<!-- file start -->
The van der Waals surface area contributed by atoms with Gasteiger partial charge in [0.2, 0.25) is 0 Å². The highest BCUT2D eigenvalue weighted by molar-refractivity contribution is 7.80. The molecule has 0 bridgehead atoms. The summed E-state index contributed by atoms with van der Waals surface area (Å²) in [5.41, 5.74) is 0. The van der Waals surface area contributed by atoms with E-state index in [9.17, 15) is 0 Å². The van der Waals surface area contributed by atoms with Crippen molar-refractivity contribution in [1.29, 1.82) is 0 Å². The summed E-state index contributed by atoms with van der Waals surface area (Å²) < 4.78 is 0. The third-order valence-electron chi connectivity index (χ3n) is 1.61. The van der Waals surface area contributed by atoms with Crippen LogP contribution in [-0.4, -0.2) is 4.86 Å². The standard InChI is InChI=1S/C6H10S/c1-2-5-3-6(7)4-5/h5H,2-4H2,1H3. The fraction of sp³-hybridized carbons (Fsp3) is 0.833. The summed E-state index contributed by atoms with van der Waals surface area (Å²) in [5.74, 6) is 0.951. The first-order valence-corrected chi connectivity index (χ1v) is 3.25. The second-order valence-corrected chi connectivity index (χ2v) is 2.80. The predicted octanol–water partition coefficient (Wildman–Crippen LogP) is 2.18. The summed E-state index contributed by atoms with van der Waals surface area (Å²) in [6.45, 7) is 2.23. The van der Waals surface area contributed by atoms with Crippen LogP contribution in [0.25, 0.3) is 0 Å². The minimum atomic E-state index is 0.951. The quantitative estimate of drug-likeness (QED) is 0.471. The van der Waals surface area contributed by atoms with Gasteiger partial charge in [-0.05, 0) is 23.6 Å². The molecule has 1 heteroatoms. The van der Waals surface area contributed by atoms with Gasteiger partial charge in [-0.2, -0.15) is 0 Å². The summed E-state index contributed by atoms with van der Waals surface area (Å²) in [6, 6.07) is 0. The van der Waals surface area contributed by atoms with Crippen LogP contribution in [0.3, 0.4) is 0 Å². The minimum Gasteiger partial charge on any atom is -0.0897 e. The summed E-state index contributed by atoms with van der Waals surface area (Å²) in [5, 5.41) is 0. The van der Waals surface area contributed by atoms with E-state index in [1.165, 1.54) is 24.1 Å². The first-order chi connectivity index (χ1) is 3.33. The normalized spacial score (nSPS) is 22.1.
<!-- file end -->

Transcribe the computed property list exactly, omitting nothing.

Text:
The van der Waals surface area contributed by atoms with Gasteiger partial charge in [0.2, 0.25) is 0 Å². The highest BCUT2D eigenvalue weighted by molar-refractivity contribution is 7.80. The molecule has 0 bridgehead atoms. The summed E-state index contributed by atoms with van der Waals surface area (Å²) in [5.41, 5.74) is 0. The van der Waals surface area contributed by atoms with E-state index in [9.17, 15) is 0 Å². The van der Waals surface area contributed by atoms with Crippen molar-refractivity contribution in [1.29, 1.82) is 0 Å². The summed E-state index contributed by atoms with van der Waals surface area (Å²) < 4.78 is 0. The third-order valence-electron chi connectivity index (χ3n) is 1.61. The van der Waals surface area contributed by atoms with Crippen LogP contribution in [-0.4, -0.2) is 4.86 Å². The standard InChI is InChI=1S/C6H10S/c1-2-5-3-6(7)4-5/h5H,2-4H2,1H3. The fraction of sp³-hybridized carbons (Fsp3) is 0.833. The summed E-state index contributed by atoms with van der Waals surface area (Å²) in [5.74, 6) is 0.951. The first-order valence-corrected chi connectivity index (χ1v) is 3.25. The second-order valence-corrected chi connectivity index (χ2v) is 2.80. The predicted octanol–water partition coefficient (Wildman–Crippen LogP) is 2.18. The summed E-state index contributed by atoms with van der Waals surface area (Å²) in [6.45, 7) is 2.23. The van der Waals surface area contributed by atoms with Crippen LogP contribution in [0.25, 0.3) is 0 Å². The minimum atomic E-state index is 0.951. The quantitative estimate of drug-likeness (QED) is 0.471. The van der Waals surface area contributed by atoms with Gasteiger partial charge in [-0.05, 0) is 23.6 Å². The molecule has 1 heteroatoms. The van der Waals surface area contributed by atoms with Gasteiger partial charge in [-0.2, -0.15) is 0 Å². The summed E-state index contributed by atoms with van der Waals surface area (Å²) in [6, 6.07) is 0. The van der Waals surface area contributed by atoms with Crippen LogP contribution in [0.3, 0.4) is 0 Å². The minimum Gasteiger partial charge on any atom is -0.0897 e. The summed E-state index contributed by atoms with van der Waals surface area (Å²) in [5, 5.41) is 0. The van der Waals surface area contributed by atoms with E-state index in [1.165, 1.54) is 24.1 Å². The first-order chi connectivity index (χ1) is 3.33. The normalized spacial score (nSPS) is 22.1.